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Swearing 101 for Machine Learning
by Insights Team

First published in the Customer Insight Magazine Winter 19/20 Issue

Dear reader: consider, if you will, the difference between this is shit and this is the shit. What do they mean? Both contain a Rude Word, yet their intentions are different. One is very negative; the other is very positive.

Consider also fuck you! versus fuck me!. Fuck you!? Extremely rude! And very unlikely to be positive. Fuck me!, however? Also very rude, arguably, but not negative. Instead, an expression of surprise; an exclamation. “Fuck me, that’s a good customer journey”, might be a customer response in a ContactEngine conversation. (Might be, I said). And it would be a shame if this use of a rude word meant that the conversation with the customer was called off for being misunderstood.

We’ve been thinking about swearing recently in terms of how we train ContactEngine’s Natural Language Understanding (NLU). How should the use of profanities in customer responses be dealt with? But first, as more of a starting point – why do people swear anyway?

Most, or more likely, all languages have taboo words that are not used in polite company. As Steven Pinker notes, swearing can confidently be called universal – with the caveat that the exact words and concepts that are considered taboo vary hugely. People find different things offensive, according to various factors like culture, age, experience and so on. Interestingly, too, the offensiveness of words changes through history, as taboo words become acceptable again (consider bloody, which nowadays is pretty non-scandalous) and vice versa. I was delighted to learn, for example, that the heron used to be called the shitecrow, and the dandelion was called the pissabed[1]. Sadly, the days when these were acceptable biological terms are past.

Whether they are referred to as swearing, cursing, cussing, profanity, obscenity, indecency, vulgarity, blasphemy, expletives, oaths, or epithets; as dirty, four-letter, or taboo words; or as bad, coarse, crude, foul, salty, earthy, raunchy, or off-color language, these expressions raise many puzzles for anyone interested in language as a window into human nature. - Steven Pinker, 2007[2]

In linguistic terms, swearing utilises taboo words ‘to convey the expression of strong emotion’. But as discussed above, this strong emotion is not always negative, and swearing can have a variety of consequences, from promoting group identity to eliciting humour or causing emotional pain[3].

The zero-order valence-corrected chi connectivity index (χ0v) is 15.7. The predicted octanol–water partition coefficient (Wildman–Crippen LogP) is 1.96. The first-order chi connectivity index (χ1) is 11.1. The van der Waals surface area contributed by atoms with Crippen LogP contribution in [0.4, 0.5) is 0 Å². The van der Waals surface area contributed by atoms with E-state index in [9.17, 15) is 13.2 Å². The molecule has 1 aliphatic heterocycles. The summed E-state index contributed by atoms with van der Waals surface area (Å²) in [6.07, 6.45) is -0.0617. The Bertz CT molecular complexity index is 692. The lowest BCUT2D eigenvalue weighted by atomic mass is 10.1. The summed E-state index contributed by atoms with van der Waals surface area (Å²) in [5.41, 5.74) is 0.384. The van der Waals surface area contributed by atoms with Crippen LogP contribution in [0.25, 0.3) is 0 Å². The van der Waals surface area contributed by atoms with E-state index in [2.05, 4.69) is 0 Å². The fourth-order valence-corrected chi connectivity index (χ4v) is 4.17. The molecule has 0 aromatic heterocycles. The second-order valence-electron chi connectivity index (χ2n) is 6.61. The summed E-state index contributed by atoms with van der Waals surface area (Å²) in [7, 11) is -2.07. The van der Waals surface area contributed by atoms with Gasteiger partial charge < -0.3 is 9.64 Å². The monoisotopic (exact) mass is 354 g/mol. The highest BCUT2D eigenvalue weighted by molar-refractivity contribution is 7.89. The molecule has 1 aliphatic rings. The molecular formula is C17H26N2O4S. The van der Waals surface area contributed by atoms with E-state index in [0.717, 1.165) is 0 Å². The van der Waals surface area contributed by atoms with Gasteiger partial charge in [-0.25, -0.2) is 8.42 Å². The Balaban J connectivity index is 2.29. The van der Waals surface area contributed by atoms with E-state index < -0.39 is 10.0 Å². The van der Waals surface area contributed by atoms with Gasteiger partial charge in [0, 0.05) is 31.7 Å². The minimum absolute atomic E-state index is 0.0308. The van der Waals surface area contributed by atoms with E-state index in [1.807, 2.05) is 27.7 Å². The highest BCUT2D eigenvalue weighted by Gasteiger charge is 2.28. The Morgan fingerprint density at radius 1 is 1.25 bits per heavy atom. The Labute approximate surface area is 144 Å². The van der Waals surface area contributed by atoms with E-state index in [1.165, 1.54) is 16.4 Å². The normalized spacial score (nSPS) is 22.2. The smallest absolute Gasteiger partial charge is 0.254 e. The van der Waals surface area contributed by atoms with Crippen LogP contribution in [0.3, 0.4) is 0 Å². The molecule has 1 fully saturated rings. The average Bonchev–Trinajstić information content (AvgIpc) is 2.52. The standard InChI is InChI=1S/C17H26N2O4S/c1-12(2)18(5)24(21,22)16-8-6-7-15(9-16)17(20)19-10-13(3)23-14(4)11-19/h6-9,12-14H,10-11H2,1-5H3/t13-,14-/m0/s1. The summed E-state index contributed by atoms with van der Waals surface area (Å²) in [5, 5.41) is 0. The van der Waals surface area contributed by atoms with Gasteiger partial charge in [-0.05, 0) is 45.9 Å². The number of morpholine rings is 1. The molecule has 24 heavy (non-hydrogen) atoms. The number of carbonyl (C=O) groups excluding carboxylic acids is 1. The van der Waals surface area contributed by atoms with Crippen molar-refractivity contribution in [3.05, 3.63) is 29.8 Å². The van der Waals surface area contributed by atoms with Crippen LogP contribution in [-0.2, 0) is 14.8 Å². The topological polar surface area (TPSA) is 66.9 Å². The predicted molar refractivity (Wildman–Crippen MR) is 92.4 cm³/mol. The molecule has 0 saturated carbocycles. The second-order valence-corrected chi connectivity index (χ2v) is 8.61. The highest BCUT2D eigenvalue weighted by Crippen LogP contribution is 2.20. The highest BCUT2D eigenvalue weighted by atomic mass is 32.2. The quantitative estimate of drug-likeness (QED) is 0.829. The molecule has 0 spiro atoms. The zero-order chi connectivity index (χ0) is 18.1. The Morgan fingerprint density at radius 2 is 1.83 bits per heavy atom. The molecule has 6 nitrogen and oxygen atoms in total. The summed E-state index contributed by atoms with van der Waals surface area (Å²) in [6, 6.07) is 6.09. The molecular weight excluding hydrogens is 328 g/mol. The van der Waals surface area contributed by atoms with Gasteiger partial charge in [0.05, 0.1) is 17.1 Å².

For this reason, when it comes to processing and understanding language automatically, it is not enough simply to have a list of words that are ‘rude’. At last year’s Empirical Methods in Natural Language Processing (EMNLP) conference, which members of ContactEngine attended, there was a talk on swearing and NLP by the University of Texas. In their research, the team analysed over 7,800 tweets containing vulgarities. Accordingly, they categorised six distinct functions of swearing found in written communication – that is, six different reasons these profanities were used[4].

The example used in the study is the word ass, which is a productive word, full of potential. They found examples of tweets where this was used to verbally abuse another user (You are an ass), to emphasise a feeling (A good ass day) and express an emotion (pain in the ass). It was also used as an auxiliary (Really need someone to save my ass), as a marker of identity (Now this is a group of ass kickers) and in a non-vulgar way, given the context (Kick Ass 2 – what a movie).

The problem, then, is that language is context-dependent, infinitely variable and because of this, to some extent, unpredictable – as shown, the same word may be differently offensive, depending on the context. For conversational AI platforms such as ContactEngine, if every piece of language containing a rude word is labelled as negative and offensive, we may miss out on meaningful conversations by treating non-rude interactions as rude ones.

Most approaches to profanity-handling by NLP and NLU are fairly blunt-edged. If, for example, any of these appear in an automated conversation, the message is flagged, the conversation is stopped, and a redacted version is passed to a (human) agent to deal with.

This approach is effective but not perfect. As discussed, it’s not a one-size-fits-all in terms of words that should be flagged, and sometimes mistakes are made, often to comedic effect. A Dutch colleague pointed out that the word kunt is innocently used all the time in Dutch – and oddly, it kept getting flagged when we conducted Dutch conversations in our system…?

So, tune in next time as we join forces with ContactEngine’s AI team to work out how to navigate these choppy waters and to find out what the customer really meant when they said ‘fucking yes!’.

 


[1] Pinker, Steven (2007). The Stuff of Thought. Available at: https://www.academia.edu/37332366/StevenPinkerThestuffofthoughtlanguage

[2] As above

[3] Vingerhoets, A. J. J. M., Bylsma, L. M., & de Vlam, C. (2013). Swearing: A biopsychosocial perspective. Psihologijske Teme, 22(2), 287-304.

[4] Holgate et al. (2012). Why Swear? Analyzing and Inferring the Intentions of Vulgar Expressions. Association for Computational Linguistics, 4404-4414. Available at: https://aclweb.org/anthology/D18-1471

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